The cryptocurrency scene in Ireland will be stricter in days to come if the country adopts new laws to streamline business operations of digital asset entities to combat money laundering and terrorist financing.
The Money Laundering and Terrorist Financing Amendment Bill 2020
With the backing of the cabinet, the Irish Justice Minister, Helen McEntee will publish the Money Laundering and Terrorist Financing Amendment Bill 2020 that also gives effect to the provisions of the fifth EU Money Laundering Directive, reports the Irish Examiner on Aug 10.
If the bill becomes law, new designated bodies like virtual currency and wallet providers will be drawn into the existing legislation. Additional provisions will also stop the country’s regulated banks and financial institutions from creating anonymous safety deposit-boxes.
Digital assets are distributed and decentralized meaning existing laws can’t sufficiently curb their operations. This requires regulators to work closely with policymakers to formulate laws to protect investors as mandated.
However, as an emerging trend with its complexities, most countries lag and fitting laws are absent. Some have resorted to banning of cryptocurrencies while others are more open, forwarding laws which buttress the growth of the digital asset ecosystem.
Of note, though, cryptocurrencies though fashioned as electronic money serving as a medium of exchange, a store of value, or a unit of account, are classified as commodities, not legal tender. As such, gains are subject to tax and are a source of revenue for governments.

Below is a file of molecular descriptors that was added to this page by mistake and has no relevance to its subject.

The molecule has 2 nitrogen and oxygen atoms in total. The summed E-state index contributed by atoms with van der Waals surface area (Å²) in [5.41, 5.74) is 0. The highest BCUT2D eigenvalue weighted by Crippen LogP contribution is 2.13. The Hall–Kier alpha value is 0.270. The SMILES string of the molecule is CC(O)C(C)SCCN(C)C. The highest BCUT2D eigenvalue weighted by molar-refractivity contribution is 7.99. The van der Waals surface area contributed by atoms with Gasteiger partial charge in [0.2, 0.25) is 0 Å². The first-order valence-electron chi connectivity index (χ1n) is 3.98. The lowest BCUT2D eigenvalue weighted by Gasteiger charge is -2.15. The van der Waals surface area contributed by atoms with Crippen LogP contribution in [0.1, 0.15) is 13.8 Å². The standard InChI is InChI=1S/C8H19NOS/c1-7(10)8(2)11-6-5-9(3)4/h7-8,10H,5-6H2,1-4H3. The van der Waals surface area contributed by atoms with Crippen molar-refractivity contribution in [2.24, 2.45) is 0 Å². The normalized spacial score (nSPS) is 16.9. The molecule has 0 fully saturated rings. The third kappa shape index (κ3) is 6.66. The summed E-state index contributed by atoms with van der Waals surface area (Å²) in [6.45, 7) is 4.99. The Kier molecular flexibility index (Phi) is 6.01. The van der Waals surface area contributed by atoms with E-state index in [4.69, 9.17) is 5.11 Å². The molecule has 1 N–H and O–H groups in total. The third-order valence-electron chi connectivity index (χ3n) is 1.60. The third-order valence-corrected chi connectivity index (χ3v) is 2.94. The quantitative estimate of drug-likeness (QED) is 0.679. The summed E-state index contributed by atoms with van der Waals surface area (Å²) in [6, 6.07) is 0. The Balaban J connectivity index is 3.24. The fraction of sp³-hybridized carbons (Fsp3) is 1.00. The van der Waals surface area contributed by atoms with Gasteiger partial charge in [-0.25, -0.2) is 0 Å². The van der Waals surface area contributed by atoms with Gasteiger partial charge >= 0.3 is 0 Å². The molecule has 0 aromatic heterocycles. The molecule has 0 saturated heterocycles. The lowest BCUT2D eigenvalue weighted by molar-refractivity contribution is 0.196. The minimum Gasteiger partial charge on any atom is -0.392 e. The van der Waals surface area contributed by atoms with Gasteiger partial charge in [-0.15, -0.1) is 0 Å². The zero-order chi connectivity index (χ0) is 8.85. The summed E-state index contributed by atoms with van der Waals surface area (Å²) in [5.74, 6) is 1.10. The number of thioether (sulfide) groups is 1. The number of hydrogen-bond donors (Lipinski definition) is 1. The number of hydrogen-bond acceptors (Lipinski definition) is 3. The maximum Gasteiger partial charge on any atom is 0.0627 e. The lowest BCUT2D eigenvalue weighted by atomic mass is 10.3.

Laundering Money using Crypto Is a Stupid Idea
Despite the renewed compliance efforts aimed at virtual asset providers, the transparent nature of blockchains underpinning crypto operations makes it hard for agents to launder funds or fund terrorist activities.
A case in point is the Bitfinex hack of 2016 where nefarious agents are still struggling to cash out their hoard without risking arrests. All funds in that heist are still being tracked and conversions are weak points due to Know-Your-Customer (KYC) rules of which regulated exchanges are supposed to adhere.
This means, unlike opaque fiat which is physical, laundering money using crypto is a stupid idea due to permanent trails they leave behind.
Crypto Regulations in other Countries
Late July, Liquid was forced to delist 29 digital assets in a bid to become a licensed operator in Singapore.
As a financial hub and a crypto supportive country, Singapore has been enhancing its regulations in line with the standard set by the Financial Action Task Force (FATF) whose rules came to effect early this year. A consultation paper was published by the Monetary Authority of Singapore (MAS) on July 21.
As BTCManager reported, Canadian Bitcoin businesses are now fully regulated and are listed as Money Service entities.
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